BACKGROUND: Contralateral clipping of middle cerebral artery (MCA) aneurysms seems dangerous and ill advised but could become an important technique because of the prevalence of MCA aneurysms, the limitations of endovascular therapy, and increasing interest in less invasive techniques.
OBJECTIVE: To define patient selection, surgical technique, and results with contralateral MCA aneurysm clipping.
METHODS: Forty-two patients with bilateral MCA aneurysms were treated either in 1 stage with a single craniotomy and contralateral aneurysm clipping (group 1, 11 patients) or in 2 stages with bilateral craniotomy (group 2, 31 patients). Surgical technique consisted of ipsilateral sylvian fissure split, subfrontal dissection, contralateral sylvian fissure split, mobilization of medial orbital gyrus, and contralateral aneurysm clipping.
RESULTS: Group 1 patients were older than group 2 patients (60.3 vs 55.4 years, respectively). Clinical presentation with subarachnoid hemorrhage was less common in group 1. Nine group 1 patients (82%) had left-sided craniotomies, and the ipsilateral aneurysm was larger than the contralateral aneurysm. All aneurysms were clipped without intraoperative complications (136 aneurysms). Mean neurosurgical charges were decreased by contralateral MCA aneurysm clipping: $39 297 in group 1 vs $57 977 in group 2.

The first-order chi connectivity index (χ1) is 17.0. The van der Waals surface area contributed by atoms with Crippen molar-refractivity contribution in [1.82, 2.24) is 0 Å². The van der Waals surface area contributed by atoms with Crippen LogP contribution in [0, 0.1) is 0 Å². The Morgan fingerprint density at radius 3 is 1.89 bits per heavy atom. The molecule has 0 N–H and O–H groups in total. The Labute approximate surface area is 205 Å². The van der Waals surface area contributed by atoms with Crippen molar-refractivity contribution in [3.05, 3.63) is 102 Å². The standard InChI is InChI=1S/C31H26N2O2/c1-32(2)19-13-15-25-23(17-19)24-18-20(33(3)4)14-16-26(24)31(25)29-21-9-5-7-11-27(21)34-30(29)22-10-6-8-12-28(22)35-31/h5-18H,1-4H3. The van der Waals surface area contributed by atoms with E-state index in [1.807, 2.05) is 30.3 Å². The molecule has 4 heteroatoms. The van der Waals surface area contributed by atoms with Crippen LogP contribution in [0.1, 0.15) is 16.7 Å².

CONCLUSION: Contralateral MCA aneurysm clipping can be viewed as an extreme microsurgical technique or as a less invasive technique that spares patients a second craniotomy in the management of bilateral aneurysms. This technique is acceptable in selected patients with contralateral aneurysms that are unruptured, have simple necks, project inferiorly or anteriorly, are associated with short M1 segments, and reside in older patients with sylvian fissures widened by brain atrophy.
ABBREVIATIONS: ACA, anterior cerebral artery
ICA, internal carotid artery
MCA, middle cerebral artery
mRS, modified Rankin Scale
*Department of Neurological Surgery, University of California, San Francisco, California
‡Department of Neurological Surgery, Hospital de Bellvitge, Barcelona, Spain
Correspondence: Michael T. Lawton, MD, Department of Neurological Surgery, University of California at San Francisco, 505 Parnassus Ave, M780, San Francisco, CA 94143-0112. E-mail: firstname.lastname@example.org
Received September 26, 2011
Accepted January 4, 2012